Credit Cards Can Mean Bankruptcy for College Students

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Credit Card Debt | Anchorage, AK AttorneysThe fastest growing group of Americans filing for bankruptcy is our young people. According to an article from Total Bankruptcy, recent surveys show that 10 percent of all people between the ages of 12 and 19 have at least one credit card—which could explain the increase in the number of young people filing for bankruptcy.

On average, student graduates leave school with between $3,000 and $4,000 in credit card debt (or more) in addition to the well-known student loan debt.

Marketing credit cards to college students has increased over the years: some colleges even allow credit card companies to market on campus, and some student fundraisers are tied to signing students up for credit card accounts.

Some states have enacted legislation to limit the selling of credit cards to college students due to the financial management problems they tend to breed. College students who are living alone and handling their own money for the first time find it difficult to keep track of charges to a credit card, compared to purchases made with cash, checks, and debit cards—in which the money is taken from their account immediately. This can become a serious issue for students, especially those who don’t have a steady income and are on a tight budget.

According to the article, experts say that people have a tendency to spend more money when using a credit card than when relying on the cash they have at hand.  This increase in spending with a credit card occurs for several reasons: the inability to spend more when only a certain amount of cash is available, seeing how the balance in the bank declines every time a purchase is made, and the mentality that convinces shoppers they don’t need to worry about the cost if they can just pay later.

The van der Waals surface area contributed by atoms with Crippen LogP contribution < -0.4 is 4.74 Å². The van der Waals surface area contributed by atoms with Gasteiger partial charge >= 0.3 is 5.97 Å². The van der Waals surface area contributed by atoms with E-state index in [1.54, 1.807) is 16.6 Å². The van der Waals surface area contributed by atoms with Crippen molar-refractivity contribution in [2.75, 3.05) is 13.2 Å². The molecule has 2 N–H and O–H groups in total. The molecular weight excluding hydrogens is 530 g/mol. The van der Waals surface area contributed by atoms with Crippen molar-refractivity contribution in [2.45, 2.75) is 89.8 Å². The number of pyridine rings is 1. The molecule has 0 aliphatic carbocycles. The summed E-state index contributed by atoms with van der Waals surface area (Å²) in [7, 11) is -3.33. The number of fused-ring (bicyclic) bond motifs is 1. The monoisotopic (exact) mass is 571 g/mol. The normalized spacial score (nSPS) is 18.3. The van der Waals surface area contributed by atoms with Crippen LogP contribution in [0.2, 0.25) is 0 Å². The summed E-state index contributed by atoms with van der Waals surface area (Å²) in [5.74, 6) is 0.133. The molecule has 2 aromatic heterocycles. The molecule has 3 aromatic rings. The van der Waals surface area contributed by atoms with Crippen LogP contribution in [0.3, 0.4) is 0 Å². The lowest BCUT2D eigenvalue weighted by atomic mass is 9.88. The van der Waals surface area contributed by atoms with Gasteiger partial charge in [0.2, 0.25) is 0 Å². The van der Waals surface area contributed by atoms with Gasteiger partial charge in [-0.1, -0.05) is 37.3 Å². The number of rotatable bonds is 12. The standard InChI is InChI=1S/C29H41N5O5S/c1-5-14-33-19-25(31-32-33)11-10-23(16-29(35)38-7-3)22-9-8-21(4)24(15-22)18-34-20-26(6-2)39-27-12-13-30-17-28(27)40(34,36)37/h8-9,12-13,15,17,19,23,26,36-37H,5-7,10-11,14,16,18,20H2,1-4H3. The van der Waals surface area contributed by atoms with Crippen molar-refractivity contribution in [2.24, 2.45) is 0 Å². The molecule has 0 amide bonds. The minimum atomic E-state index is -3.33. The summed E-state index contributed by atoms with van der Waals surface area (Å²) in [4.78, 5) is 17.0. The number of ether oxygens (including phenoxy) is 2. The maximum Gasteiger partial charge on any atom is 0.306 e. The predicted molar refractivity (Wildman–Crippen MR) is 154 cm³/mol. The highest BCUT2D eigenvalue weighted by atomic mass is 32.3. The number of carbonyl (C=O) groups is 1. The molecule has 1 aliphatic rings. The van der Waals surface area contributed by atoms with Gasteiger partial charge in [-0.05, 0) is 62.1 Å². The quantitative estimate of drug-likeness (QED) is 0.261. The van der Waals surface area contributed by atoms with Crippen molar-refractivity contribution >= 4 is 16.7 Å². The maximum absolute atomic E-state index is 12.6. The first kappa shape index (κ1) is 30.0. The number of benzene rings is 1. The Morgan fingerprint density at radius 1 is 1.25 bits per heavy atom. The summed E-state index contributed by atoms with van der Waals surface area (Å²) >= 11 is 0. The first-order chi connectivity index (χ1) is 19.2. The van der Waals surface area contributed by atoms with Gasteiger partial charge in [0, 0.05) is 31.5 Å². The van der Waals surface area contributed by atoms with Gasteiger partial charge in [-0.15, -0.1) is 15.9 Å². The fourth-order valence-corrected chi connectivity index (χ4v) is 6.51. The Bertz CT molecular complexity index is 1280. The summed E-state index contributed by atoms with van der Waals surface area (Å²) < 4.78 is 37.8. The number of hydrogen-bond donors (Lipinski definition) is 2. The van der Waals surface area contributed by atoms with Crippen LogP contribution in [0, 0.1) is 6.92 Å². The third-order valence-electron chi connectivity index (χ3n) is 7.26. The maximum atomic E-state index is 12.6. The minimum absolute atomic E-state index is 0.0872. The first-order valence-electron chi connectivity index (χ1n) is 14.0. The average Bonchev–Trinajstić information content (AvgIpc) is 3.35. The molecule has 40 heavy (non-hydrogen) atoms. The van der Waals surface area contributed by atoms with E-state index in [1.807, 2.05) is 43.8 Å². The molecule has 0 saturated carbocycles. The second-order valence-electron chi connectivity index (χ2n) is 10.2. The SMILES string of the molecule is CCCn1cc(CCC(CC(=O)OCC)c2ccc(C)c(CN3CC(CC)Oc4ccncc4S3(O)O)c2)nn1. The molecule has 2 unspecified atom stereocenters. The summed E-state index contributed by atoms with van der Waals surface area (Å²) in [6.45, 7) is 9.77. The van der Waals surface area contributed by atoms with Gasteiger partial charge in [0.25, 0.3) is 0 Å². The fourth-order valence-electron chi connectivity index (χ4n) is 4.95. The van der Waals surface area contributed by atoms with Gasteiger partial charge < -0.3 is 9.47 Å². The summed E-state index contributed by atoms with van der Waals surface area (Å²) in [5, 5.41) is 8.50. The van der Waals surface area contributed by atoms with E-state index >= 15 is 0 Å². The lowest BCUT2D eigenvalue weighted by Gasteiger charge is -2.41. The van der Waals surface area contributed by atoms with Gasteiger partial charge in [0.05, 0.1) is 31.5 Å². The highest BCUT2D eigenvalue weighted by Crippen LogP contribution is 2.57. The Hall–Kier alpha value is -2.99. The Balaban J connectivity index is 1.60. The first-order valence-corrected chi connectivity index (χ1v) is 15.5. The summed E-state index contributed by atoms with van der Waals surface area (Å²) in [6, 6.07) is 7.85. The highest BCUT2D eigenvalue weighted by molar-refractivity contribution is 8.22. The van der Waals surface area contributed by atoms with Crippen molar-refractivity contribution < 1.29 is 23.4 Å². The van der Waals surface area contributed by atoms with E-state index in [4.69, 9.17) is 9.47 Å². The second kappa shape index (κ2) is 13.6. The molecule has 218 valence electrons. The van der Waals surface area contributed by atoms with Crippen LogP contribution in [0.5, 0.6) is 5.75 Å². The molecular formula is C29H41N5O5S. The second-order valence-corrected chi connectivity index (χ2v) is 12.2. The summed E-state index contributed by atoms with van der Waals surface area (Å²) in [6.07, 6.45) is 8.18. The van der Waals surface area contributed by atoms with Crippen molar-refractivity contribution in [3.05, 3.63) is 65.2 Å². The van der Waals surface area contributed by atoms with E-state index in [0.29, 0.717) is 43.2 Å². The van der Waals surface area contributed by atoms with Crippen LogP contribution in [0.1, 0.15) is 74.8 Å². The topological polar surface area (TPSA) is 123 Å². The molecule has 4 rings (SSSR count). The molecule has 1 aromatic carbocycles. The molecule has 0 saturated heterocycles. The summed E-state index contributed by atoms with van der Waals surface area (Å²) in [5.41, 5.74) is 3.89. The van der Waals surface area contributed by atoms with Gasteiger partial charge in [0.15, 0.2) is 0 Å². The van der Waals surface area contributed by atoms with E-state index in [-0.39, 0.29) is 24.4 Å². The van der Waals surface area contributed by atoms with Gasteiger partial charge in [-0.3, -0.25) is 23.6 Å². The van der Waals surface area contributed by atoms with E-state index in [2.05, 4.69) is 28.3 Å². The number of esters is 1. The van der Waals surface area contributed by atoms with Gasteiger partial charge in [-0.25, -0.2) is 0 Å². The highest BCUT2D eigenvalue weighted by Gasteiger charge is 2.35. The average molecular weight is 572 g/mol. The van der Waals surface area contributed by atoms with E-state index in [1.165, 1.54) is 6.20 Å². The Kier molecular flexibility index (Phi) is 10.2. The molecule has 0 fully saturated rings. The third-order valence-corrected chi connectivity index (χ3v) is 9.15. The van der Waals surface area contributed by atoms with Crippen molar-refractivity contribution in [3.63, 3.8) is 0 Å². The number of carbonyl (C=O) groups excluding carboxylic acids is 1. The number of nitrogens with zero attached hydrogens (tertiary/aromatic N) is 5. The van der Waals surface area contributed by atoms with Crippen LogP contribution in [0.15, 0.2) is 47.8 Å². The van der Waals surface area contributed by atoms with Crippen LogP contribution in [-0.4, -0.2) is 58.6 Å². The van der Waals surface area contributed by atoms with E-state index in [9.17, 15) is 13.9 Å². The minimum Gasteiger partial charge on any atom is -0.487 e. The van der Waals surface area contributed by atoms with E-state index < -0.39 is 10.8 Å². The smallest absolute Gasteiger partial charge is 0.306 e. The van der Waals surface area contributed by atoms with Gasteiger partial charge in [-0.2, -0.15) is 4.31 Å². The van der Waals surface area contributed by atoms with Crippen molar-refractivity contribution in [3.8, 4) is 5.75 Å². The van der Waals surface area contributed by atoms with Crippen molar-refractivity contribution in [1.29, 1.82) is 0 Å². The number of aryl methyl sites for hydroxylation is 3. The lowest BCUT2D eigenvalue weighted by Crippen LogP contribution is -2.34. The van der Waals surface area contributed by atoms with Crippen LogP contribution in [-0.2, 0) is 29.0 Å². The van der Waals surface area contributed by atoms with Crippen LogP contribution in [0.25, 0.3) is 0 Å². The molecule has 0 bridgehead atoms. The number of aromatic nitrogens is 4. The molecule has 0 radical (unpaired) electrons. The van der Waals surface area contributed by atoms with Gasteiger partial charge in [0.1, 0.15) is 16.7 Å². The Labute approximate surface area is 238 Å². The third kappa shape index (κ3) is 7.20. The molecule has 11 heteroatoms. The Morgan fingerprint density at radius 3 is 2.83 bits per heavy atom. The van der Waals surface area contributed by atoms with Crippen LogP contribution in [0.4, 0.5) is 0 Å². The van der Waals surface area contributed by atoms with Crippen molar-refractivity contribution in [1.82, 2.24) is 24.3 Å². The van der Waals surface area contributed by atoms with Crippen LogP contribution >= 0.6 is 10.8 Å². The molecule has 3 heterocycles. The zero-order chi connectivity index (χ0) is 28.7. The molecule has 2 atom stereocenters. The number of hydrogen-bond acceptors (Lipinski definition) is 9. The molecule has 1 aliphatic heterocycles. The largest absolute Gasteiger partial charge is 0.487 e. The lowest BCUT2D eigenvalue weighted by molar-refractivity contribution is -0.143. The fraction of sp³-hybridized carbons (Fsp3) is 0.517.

But the interest, late charges, and recently increased minimum payments on a credit card bill each month can make paying down the debt less manageable than the user expected.

The credit card debt that results from bad habits means working longer hours and lower grades for students, according to the article. Some are even denied graduate school loans due to credit card debt.

The bottom line? Don’t use credit cards to make purchases you couldn’t afford with just the cash you have in the bank, pay off balances regularly, and don’t use the card for small purchases like coffee—which tend to add up and result in a not-so-pleasant surprise when the bill arrives.

These simple credit card tips are especially important for college students who could fall behind the game they’ve only just begun. Debt and credit card problems can affect employment options, the ability to rent an house or apartment, and more. In the worst cases, it can lead to bankruptcy.

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About Jenn Messick

I am an attorney practicing at M/V Alaska Law, an Anchorage, AK law firm helping clients all throughout Alaska navigate legal issues in divorce, family law, probate, and bankruptcy. I’m an outdoors person who enjoys hiking, skiing, hunting, spending time with family, and the beautiful scenery in Alaska. Jenn Messick’s Google+ Profile

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